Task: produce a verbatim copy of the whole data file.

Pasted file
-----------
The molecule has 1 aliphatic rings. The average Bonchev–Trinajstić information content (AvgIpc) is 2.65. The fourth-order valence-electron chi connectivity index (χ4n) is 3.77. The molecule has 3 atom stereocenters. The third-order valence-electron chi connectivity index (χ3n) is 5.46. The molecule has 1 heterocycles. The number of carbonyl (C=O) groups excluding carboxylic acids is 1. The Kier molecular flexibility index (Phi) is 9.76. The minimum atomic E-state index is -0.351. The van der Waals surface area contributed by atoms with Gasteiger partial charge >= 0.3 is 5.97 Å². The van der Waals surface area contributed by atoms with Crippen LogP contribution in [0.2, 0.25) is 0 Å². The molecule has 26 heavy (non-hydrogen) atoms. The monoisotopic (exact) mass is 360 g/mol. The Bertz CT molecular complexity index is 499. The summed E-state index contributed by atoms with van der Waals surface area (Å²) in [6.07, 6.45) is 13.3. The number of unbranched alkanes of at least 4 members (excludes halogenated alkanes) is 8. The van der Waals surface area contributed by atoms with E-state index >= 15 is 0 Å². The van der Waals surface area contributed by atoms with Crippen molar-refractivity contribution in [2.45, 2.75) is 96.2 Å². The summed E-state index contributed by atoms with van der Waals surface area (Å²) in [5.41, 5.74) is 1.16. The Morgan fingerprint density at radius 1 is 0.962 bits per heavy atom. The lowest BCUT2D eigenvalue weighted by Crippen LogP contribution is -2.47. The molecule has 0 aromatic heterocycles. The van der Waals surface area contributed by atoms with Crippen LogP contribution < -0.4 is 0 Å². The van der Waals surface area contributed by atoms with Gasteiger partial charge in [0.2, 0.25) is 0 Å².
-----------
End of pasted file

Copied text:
The molecule has 1 aliphatic rings. The average Bonchev–Trinajstić information content (AvgIpc) is 2.65. The fourth-order valence-electron chi connectivity index (χ4n) is 3.77. The molecule has 3 atom stereocenters. The third-order valence-electron chi connectivity index (χ3n) is 5.46. The molecule has 1 heterocycles. The number of carbonyl (C=O) groups excluding carboxylic acids is 1. The Kier molecular flexibility index (Phi) is 9.76. The minimum atomic E-state index is -0.351. The van der Waals surface area contributed by atoms with Gasteiger partial charge >= 0.3 is 5.97 Å². The van der Waals surface area contributed by atoms with Crippen LogP contribution in [0.2, 0.25) is 0 Å². The molecule has 26 heavy (non-hydrogen) atoms. The monoisotopic (exact) mass is 360 g/mol. The Bertz CT molecular complexity index is 499. The summed E-state index contributed by atoms with van der Waals surface area (Å²) in [6.07, 6.45) is 13.3. The number of unbranched alkanes of at least 4 members (excludes halogenated alkanes) is 8. The van der Waals surface area contributed by atoms with E-state index >= 15 is 0 Å². The van der Waals surface area contributed by atoms with Crippen molar-refractivity contribution in [2.45, 2.75) is 96.2 Å². The summed E-state index contributed by atoms with van der Waals surface area (Å²) in [5.41, 5.74) is 1.16. The Morgan fingerprint density at radius 1 is 0.962 bits per heavy atom. The lowest BCUT2D eigenvalue weighted by Crippen LogP contribution is -2.47. The molecule has 0 aromatic heterocycles. The van der Waals surface area contributed by atoms with Crippen LogP contribution < -0.4 is 0 Å². The van der Waals surface area contributed by atoms with Gasteiger partial charge in [0.2, 0.25) is 0 Å².